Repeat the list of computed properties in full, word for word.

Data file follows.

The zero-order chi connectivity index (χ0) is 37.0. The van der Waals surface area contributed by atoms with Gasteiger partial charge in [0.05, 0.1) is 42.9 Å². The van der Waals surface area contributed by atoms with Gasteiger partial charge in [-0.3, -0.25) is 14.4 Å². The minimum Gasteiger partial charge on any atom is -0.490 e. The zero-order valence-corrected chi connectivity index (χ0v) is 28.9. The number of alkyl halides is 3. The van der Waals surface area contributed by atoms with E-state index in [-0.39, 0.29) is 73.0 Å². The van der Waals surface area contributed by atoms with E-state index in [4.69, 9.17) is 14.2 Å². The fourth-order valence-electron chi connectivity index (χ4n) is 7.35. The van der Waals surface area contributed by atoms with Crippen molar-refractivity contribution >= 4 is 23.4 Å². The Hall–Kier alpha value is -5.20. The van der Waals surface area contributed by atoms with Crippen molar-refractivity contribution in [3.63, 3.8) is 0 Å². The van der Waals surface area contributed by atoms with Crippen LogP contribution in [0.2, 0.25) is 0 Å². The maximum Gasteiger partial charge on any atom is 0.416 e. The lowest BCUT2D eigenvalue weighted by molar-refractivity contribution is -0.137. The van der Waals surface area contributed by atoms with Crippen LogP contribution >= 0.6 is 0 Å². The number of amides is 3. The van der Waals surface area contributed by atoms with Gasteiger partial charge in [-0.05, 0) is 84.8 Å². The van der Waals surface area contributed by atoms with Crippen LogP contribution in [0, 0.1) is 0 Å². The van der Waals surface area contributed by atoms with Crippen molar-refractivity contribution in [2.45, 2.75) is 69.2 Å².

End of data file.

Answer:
The zero-order chi connectivity index (χ0) is 37.0. The van der Waals surface area contributed by atoms with Gasteiger partial charge in [0.05, 0.1) is 42.9 Å². The van der Waals surface area contributed by atoms with Gasteiger partial charge in [-0.3, -0.25) is 14.4 Å². The minimum Gasteiger partial charge on any atom is -0.490 e. The zero-order valence-corrected chi connectivity index (χ0v) is 28.9. The number of alkyl halides is 3. The van der Waals surface area contributed by atoms with E-state index in [-0.39, 0.29) is 73.0 Å². The van der Waals surface area contributed by atoms with E-state index in [4.69, 9.17) is 14.2 Å². The fourth-order valence-electron chi connectivity index (χ4n) is 7.35. The van der Waals surface area contributed by atoms with Crippen molar-refractivity contribution >= 4 is 23.4 Å². The Hall–Kier alpha value is -5.20. The van der Waals surface area contributed by atoms with Crippen molar-refractivity contribution in [3.63, 3.8) is 0 Å². The van der Waals surface area contributed by atoms with Crippen LogP contribution in [0.2, 0.25) is 0 Å². The maximum Gasteiger partial charge on any atom is 0.416 e. The lowest BCUT2D eigenvalue weighted by molar-refractivity contribution is -0.137. The van der Waals surface area contributed by atoms with Crippen LogP contribution >= 0.6 is 0 Å². The number of amides is 3. The van der Waals surface area contributed by atoms with Gasteiger partial charge in [-0.05, 0) is 84.8 Å². The van der Waals surface area contributed by atoms with Crippen LogP contribution in [0, 0.1) is 0 Å². The van der Waals surface area contributed by atoms with Crippen molar-refractivity contribution in [2.45, 2.75) is 69.2 Å².